Summer highlights for beef and sheep farmers


 Diary dates for drystock farmers include three upcoming events during May and June. The Irish Grassland Association (IGA) is hosting two separate conferences and farm walks devoted to beef and sheep, supported by Mullinahone Co-op and MSD.

The sheep conference and farm walk takes place at Horse and Jockey Hotel in Tipperary and on John Large’s farm, a few miles away, on May 22. Two days later, on May 24, the IGA hosts its annual beef conference in Kildare.

Keeping grass ahead of ewes
The IGA sheep conference includes Darren Carty of the Irish Farmers Journal; Kevin McDermott and Eamon Wall, programme managers for Sheep Ireland; and Mathew Blyth, flock manager from Didling Farms Ltd in West Sussex, UK. Mathew will discuss the management of the 1,000-ewe flock, grazing rotations, use of alternative forages and how incorporating the latest technology has helped him manage and improve their flock performance. The afternoon farm walk on John Large’s farm focuses on grassland management, the use of AI and the challenge of lambing a big flock in a tight timescale. There is a high stocking rate on the farm and John Large places a lot of emphasis on early autumn closing of some paddocks to ensure a good build-up of grass for early Spring grazing.

Beefing-up in Kildare
Ger Dineen, the beef enterprise grassland farmer award winner in 2017, will be the keynote speaker at the beef conference at the Clonard Court Hotel in Athy and will outline how he achieved a beef output figure of 999kg live weight per hectare on a heavy farm, by targeting grassland management to grow and utilising high quantities of grass. Teagasc research geneticist Dr Donagh Berry will try to answer the question, ‘Will breeding the best with the best always give you the best?’ The importance of beef producers making connections with the final consumer will be discussed by Professor Patrick Wall.

The farm walk will be held on the O’Connor family farm near Moone in Kildare. This is a mixed farm with four enterprises including beef, sheep, tillage and pigs. The beef enterprise comprises 90 suckler cows, with all male progeny finished as bulls under 16 months and heifers at 21 months. Each year, additional cattle are purchased for finishing, including both young bulls and heifers. The unique feature of this farm is the way the O’Connors paddock graze the cattle in large groups during the grazing season.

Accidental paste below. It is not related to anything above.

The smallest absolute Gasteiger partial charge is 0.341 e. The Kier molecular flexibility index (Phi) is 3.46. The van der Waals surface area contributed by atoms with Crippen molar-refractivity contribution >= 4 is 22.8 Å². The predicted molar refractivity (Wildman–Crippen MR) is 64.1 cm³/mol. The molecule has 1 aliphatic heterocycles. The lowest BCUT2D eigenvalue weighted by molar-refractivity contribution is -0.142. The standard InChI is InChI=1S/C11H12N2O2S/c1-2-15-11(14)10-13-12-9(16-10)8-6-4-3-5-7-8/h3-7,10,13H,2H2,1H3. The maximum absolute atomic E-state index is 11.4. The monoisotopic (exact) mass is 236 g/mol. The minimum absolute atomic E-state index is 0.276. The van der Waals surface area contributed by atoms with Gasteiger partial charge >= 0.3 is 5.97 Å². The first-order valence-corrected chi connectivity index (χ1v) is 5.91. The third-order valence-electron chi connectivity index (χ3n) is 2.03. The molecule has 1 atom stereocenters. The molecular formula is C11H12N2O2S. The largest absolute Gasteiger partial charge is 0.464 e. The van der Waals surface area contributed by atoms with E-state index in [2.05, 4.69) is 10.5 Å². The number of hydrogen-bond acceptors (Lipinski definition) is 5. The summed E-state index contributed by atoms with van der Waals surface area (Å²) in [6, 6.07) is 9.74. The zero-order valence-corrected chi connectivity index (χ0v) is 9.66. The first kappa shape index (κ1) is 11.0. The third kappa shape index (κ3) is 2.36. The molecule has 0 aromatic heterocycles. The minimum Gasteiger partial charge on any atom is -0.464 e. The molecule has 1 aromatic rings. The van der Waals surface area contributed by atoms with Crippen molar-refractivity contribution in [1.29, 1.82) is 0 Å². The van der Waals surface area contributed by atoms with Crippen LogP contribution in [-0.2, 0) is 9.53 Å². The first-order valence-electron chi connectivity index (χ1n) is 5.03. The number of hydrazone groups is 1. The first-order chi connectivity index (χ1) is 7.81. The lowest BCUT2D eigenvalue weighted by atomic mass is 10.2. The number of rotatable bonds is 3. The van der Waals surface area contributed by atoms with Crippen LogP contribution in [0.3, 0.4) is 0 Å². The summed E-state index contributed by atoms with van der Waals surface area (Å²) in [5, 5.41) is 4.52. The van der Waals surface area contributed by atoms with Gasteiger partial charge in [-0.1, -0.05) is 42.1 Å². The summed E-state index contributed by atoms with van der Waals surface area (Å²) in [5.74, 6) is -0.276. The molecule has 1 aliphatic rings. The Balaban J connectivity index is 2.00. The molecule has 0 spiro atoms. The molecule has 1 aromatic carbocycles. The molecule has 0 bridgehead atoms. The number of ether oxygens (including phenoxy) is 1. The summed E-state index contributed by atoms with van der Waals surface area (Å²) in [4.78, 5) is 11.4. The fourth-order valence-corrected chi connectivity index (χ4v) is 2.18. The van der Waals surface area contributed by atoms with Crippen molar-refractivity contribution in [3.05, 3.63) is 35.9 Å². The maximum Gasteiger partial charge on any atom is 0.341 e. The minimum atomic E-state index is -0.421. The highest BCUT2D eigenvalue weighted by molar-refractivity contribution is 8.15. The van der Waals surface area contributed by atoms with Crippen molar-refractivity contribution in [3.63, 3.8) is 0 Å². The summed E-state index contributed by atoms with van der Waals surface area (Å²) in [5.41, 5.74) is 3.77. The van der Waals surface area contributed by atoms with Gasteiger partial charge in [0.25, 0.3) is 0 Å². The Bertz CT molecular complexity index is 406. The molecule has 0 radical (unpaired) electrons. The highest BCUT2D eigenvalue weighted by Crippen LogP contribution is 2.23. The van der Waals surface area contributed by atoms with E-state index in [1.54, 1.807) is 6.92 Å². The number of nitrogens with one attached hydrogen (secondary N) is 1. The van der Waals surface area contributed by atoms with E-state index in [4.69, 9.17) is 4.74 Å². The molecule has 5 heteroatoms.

Later in the summer, BEEF2018, organised by Teagasc, is happening at Grange, Co. Meath, on June 26. The theme of this event is ‘€nhancing Knowledge’ and will look at all aspects of beef production. The emphasis in BEEF2018, Teagasc says, is on highlighting those technologies that will help underpin the future profitability of the beef sector. These include grassland management, animal nutrition, beef genetics, reproductive management and animal health. Farm planning and implementation that will be essential in increasing the competitiveness of the beef sector will be on display.

Roast beef on the menu
There will be specific stands devoted to farm Infrastructure, suckler-calf-to-beef and dairy calf-to-beef systems, high animal performance and grassland management. The very successful technology villages that have been a feature of previous Grange Open Days will be repeated. Such topics as Grass10, the BETTER beef programme and health and reproduction issues will be highlighted in the technology village. Agricultural education options will be discussed and there will be an emphasis on farm safety. Two highlights of the event are likely to be a panel discussion chaired by broadcaster Richard Curran and featuring some of Ireland’s best beef farmers and a range of beef cookery demonstrations delivered by chef Kevin Dundon.


Tags: sheep Irish beef Farm walk Irish Grassland Association